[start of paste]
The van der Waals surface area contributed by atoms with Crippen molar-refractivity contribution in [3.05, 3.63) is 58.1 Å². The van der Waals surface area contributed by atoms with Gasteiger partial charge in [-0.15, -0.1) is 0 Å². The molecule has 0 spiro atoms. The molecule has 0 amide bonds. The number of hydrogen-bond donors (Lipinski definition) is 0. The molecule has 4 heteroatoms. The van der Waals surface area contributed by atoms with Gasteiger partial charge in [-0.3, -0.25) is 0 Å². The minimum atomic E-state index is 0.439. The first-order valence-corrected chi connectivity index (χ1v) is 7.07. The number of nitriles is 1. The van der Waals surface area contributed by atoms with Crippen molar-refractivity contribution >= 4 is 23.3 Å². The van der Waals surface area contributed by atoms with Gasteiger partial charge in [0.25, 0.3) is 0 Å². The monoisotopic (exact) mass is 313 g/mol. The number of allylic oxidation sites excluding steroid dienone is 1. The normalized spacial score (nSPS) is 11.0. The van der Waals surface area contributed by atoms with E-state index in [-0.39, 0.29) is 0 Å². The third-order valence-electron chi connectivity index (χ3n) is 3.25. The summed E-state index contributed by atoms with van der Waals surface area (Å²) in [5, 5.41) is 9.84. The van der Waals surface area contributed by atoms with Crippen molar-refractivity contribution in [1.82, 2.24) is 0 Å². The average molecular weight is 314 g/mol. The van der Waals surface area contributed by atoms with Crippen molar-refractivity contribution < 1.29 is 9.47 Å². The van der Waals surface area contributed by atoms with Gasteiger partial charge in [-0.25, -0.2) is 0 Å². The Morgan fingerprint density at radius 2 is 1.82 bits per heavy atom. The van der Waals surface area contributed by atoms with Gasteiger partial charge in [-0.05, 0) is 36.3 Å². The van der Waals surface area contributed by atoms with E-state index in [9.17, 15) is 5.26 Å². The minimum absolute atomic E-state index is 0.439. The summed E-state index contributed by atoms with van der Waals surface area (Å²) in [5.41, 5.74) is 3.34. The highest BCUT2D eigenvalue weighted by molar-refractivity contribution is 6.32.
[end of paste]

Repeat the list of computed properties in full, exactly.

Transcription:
The van der Waals surface area contributed by atoms with Crippen molar-refractivity contribution in [3.05, 3.63) is 58.1 Å². The van der Waals surface area contributed by atoms with Gasteiger partial charge in [-0.15, -0.1) is 0 Å². The molecule has 0 spiro atoms. The molecule has 0 amide bonds. The number of hydrogen-bond donors (Lipinski definition) is 0. The molecule has 4 heteroatoms. The van der Waals surface area contributed by atoms with Gasteiger partial charge in [-0.3, -0.25) is 0 Å². The minimum atomic E-state index is 0.439. The first-order valence-corrected chi connectivity index (χ1v) is 7.07. The number of nitriles is 1. The van der Waals surface area contributed by atoms with Crippen molar-refractivity contribution >= 4 is 23.3 Å². The van der Waals surface area contributed by atoms with Gasteiger partial charge in [0.25, 0.3) is 0 Å². The monoisotopic (exact) mass is 313 g/mol. The number of allylic oxidation sites excluding steroid dienone is 1. The normalized spacial score (nSPS) is 11.0. The van der Waals surface area contributed by atoms with E-state index in [-0.39, 0.29) is 0 Å². The third-order valence-electron chi connectivity index (χ3n) is 3.25. The summed E-state index contributed by atoms with van der Waals surface area (Å²) in [5, 5.41) is 9.84. The van der Waals surface area contributed by atoms with Crippen molar-refractivity contribution in [1.82, 2.24) is 0 Å². The average molecular weight is 314 g/mol. The van der Waals surface area contributed by atoms with Crippen molar-refractivity contribution < 1.29 is 9.47 Å². The van der Waals surface area contributed by atoms with Gasteiger partial charge in [-0.25, -0.2) is 0 Å². The Morgan fingerprint density at radius 2 is 1.82 bits per heavy atom. The van der Waals surface area contributed by atoms with Gasteiger partial charge in [-0.05, 0) is 36.3 Å². The van der Waals surface area contributed by atoms with E-state index in [9.17, 15) is 5.26 Å². The minimum absolute atomic E-state index is 0.439. The summed E-state index contributed by atoms with van der Waals surface area (Å²) in [5.41, 5.74) is 3.34. The highest BCUT2D eigenvalue weighted by molar-refractivity contribution is 6.32.